Also, be warned: masonry blades wear out pretty quickly. I went through two and a half blades just cutting the pavers along one edge of the patio, and not even cutting them all the way through. If you have lots of cutting to do, then it’s definitely worth it to rent the proper tool.

These masonry blades started out 7 inches in diameter!

These masonry blades started out 7 inches in diameter!

Speaking of wearing things out (other than my poor innocent muscles), I should show you this picture of my gloves. They were basically destroyed by the end of the project so, word to the wise: wear gloves for a project like this, and count on them getting pretty worn out by the end!


It took a long time, but I finally slid the last cut brick into place about 10 minutes before we were expecting guests over for a pumpkin carving party on our deck/patio. While I had been cutting, my wife swept sand into all the joints, beginning the process of locking the bricks in place.


It turned out that we didn’t quite have enough sand to fill in the joints, but it will only take a couple more bags to finish the job.

In theory, the finishing step is to rent a plate compactor and pound the pavers into the underlying sand, and really work the sand into the joints, locking everything in place. We are leaning toward not doing this. The cement slab provides a nice firm footing for the pavers, and the final bags of sand will work their way into the joints with normal use over time. Also, we’re just not keen on renting a giant expensive machine and luring friends over to help us maneuver the thing in and out of the car, probably hurting someone in the process. We might regret skipping this step down the road, and if so I’ll post an update saying so, but for now we will risk going without it.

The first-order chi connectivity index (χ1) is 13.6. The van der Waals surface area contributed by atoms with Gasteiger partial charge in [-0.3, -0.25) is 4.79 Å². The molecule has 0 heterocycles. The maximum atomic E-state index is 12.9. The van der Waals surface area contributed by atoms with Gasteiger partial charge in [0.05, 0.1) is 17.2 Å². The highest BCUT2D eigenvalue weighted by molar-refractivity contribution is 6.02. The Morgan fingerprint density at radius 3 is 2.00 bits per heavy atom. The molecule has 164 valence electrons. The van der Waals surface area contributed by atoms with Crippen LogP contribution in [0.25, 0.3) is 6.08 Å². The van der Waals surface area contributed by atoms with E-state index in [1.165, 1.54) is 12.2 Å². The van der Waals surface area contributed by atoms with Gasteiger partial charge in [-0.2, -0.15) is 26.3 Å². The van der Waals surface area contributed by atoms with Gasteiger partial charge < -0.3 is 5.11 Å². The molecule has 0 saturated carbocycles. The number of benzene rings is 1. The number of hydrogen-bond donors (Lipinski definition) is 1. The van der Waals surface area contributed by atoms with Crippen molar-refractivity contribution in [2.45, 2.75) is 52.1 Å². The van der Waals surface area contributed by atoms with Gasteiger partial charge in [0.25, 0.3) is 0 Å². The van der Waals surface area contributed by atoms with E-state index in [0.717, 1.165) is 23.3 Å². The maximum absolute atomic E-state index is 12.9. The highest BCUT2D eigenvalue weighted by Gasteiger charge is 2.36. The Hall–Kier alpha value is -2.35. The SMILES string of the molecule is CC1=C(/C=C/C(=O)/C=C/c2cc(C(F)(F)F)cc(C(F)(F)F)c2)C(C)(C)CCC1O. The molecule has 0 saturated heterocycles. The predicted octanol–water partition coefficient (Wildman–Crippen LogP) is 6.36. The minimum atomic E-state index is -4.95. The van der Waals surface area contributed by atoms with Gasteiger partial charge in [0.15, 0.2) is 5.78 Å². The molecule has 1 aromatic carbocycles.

So that’s how I redid our cement slab patio and made it into a nice paver patio instead! There are a few finishing touches left, but it is basically done and it looks great. I wonder what project I’ll tackle next time the government shuts down…





  1. T Cochran

    How is the patio holding up? I liked your step by step tutorial and I am thinking of doing this. It’s been 2 years… still happy with the results? What would you do differently?

  2. Ryan

    The patio is still in good shape! Since I didn’t use the plate compactor at the end, it took a while and several re-applications of sand to get it to all settle into the cracks (meanwhile the dogs were constantly tracking sand into the house). The only minor issue is that some of the bricks that I put over the broken-up step area are slightly lower than the border bricks, but I’m the only one that even notices. The area on the slab itself looks great, and I haven’t noticed any drainage or freeze-thaw issues.

  3. John Belk

    EXCELLENT! Thanks for Sharing